• If you are NOT a close contact, don’t have symptoms and are being tested for COVID-19, you need to practice physical distancing, and it is recommended that you take precautions such as mask wearing when you are at work or in public places.
  • If you have been identified by public health as a close contact to someone who tested positive for COVID-19, you need to quarantine at home for 14 days from the last time you were exposed.

When you receive your COVID-19 testing results:

  • If you test positive, you will need to stay home for 10 days from your symptom onset or from the date of the test, if you are asymptomatic.
  • If you test positive, you need to isolate from others until:
    • You are fever-free, without using fever-reducing medications for at least 24 hours AND
    • Your other symptoms have improved AND
    • It has been at least 10 days from the onset of your illness if asymptomatic, it has been 10 days since the collection date of your test.
  • If your test results are negative and you are NOT a close contact, you should continue to practice physical distancing and limit interactions as much as possible. You may participate in everyday activities (work, groceries, etc.) but should limit exposure to non-essential public gatherings/places.

If you have additional questions, feel free to contact the state COVID-19 hotline at 1-866-207-2880, Monday through Saturday, from 8 a.m. to 5 p.m. However, individuals seeking specific medical advice should contact their healthcare provider.

Additionally, you may want to create a list of people you have come in contact with, and places you may have visited. Waiting for your COVID-19 Test Results? Review some key steps that can help. You may also want to proactively automate this process by downloading the Care 19 Diary app to track places you have visited or the Care 19 Alert app to help track if/when you may have come in contact with someone who tests positive for COVID-19. Both apps are available for Android and IOS platforms.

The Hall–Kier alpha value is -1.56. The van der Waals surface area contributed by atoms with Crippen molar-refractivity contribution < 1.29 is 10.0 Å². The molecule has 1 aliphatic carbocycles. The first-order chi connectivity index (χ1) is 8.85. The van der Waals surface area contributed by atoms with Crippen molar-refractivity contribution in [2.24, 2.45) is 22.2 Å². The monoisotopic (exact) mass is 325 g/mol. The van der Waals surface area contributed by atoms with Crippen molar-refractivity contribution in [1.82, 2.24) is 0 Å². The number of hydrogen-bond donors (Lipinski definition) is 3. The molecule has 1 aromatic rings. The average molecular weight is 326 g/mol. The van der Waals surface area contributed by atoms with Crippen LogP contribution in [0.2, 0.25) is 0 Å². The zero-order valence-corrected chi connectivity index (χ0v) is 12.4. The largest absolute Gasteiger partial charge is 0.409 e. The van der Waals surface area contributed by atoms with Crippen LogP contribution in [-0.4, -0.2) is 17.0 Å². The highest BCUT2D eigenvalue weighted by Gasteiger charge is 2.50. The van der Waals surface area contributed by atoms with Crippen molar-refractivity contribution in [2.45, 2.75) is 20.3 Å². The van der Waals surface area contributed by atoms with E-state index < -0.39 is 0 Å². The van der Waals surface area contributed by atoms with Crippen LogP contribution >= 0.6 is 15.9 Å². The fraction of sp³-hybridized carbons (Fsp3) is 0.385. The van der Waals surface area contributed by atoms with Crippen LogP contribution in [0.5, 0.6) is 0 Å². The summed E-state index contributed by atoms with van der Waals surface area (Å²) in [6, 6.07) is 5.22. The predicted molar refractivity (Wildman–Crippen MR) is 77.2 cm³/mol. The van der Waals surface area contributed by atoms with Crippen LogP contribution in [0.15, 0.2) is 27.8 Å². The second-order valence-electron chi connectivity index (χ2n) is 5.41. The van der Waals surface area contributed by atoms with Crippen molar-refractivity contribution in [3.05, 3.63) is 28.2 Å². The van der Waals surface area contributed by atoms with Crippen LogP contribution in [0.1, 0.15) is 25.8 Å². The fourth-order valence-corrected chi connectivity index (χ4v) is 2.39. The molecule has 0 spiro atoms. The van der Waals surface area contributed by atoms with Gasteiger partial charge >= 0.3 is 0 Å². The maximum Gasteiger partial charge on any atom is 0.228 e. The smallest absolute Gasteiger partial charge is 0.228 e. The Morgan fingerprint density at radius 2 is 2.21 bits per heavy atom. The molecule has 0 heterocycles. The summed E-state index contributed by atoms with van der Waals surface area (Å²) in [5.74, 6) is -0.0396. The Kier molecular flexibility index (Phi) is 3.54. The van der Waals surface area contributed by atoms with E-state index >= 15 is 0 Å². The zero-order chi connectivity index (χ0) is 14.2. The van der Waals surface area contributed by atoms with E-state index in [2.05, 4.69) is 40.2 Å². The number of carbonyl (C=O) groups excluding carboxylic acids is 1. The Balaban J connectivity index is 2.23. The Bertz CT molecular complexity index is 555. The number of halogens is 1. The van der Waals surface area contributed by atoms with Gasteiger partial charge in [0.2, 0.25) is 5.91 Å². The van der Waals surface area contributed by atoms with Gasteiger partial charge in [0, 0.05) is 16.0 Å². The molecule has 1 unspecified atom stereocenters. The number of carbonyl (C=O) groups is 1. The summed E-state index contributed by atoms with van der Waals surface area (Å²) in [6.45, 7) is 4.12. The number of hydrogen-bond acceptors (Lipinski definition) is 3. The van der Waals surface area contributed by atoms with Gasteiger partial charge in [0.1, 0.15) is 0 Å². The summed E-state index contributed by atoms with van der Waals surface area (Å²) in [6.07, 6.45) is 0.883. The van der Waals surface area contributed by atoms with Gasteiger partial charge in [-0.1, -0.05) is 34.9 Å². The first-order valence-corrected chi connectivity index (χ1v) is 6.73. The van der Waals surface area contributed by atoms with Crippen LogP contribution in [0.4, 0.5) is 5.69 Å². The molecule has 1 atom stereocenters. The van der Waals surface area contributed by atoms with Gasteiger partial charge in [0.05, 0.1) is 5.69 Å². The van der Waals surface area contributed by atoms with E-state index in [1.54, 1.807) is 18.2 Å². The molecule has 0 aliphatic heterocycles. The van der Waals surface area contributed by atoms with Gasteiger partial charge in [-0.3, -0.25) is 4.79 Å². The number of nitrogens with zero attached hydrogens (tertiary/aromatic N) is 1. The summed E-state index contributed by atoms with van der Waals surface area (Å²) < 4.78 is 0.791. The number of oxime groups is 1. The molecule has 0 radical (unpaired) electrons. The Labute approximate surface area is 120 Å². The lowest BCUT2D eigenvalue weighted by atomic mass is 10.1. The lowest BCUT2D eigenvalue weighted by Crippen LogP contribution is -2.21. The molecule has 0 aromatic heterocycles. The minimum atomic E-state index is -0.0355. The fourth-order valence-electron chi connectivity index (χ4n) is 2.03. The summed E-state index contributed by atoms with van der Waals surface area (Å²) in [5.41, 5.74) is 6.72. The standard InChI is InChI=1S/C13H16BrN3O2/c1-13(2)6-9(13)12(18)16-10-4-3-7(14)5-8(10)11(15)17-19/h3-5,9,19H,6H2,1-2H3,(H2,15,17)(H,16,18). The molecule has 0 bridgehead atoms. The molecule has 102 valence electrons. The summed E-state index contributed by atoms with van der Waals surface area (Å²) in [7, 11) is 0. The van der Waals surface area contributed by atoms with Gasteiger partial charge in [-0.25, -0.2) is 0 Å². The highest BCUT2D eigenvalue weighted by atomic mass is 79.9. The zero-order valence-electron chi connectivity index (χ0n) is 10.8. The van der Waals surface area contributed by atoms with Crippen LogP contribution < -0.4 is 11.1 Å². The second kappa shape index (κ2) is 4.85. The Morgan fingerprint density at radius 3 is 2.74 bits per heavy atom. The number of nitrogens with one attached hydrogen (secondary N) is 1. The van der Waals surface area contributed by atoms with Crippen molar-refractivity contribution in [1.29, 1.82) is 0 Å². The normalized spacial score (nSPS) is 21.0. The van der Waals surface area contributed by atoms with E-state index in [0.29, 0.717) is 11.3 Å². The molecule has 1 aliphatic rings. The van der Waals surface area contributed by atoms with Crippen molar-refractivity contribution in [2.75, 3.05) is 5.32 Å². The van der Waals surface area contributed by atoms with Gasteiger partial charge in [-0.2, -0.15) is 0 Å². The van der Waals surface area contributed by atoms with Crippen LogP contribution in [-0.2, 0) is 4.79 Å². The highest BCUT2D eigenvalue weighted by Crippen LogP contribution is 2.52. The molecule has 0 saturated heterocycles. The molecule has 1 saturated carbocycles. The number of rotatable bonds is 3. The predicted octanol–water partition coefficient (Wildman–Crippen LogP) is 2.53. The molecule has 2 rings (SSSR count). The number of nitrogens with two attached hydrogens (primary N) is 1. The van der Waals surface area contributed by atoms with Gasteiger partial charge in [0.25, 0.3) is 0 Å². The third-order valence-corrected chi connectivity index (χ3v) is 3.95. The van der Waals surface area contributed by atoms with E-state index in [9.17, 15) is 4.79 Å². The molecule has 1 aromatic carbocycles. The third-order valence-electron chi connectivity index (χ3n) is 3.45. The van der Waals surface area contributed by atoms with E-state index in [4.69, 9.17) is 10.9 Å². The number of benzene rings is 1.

More information is available through the ND Department of Health.

Q: When Should I Get Tested? Should I wait until I’ve been exposed to the virus, have symptoms or ‘Just because’?

A: According to the North Dakota Department of Health the following individuals should be tested for COVID-19:

  • Individuals with symptoms (fever or chills, cough, shortness of breath or difficulty breathing, fatigue, muscle or body aches, headache, new loss of taste or smell, sore throat, congestion or runny nose, nausea or vomiting, diarrhea).
  • If you have had contact with a COVID-positive individual, testing should occur ideally 7-10 days after the last exposure or if symptoms occur. If you are asymptomatic but have had contact with an individual who has tested positive, testing is beneficial because asymptomatic individuals can spread the virus.

For more information, visit Where to get a Covid-19 Test.

These parameters for who should receive a COVID-19 test are reflected in CDC guidance. If you are unsure if you should be tested, CDC provides an online self-checker tool that may help you make decisions about when to seek testing and/or medical care.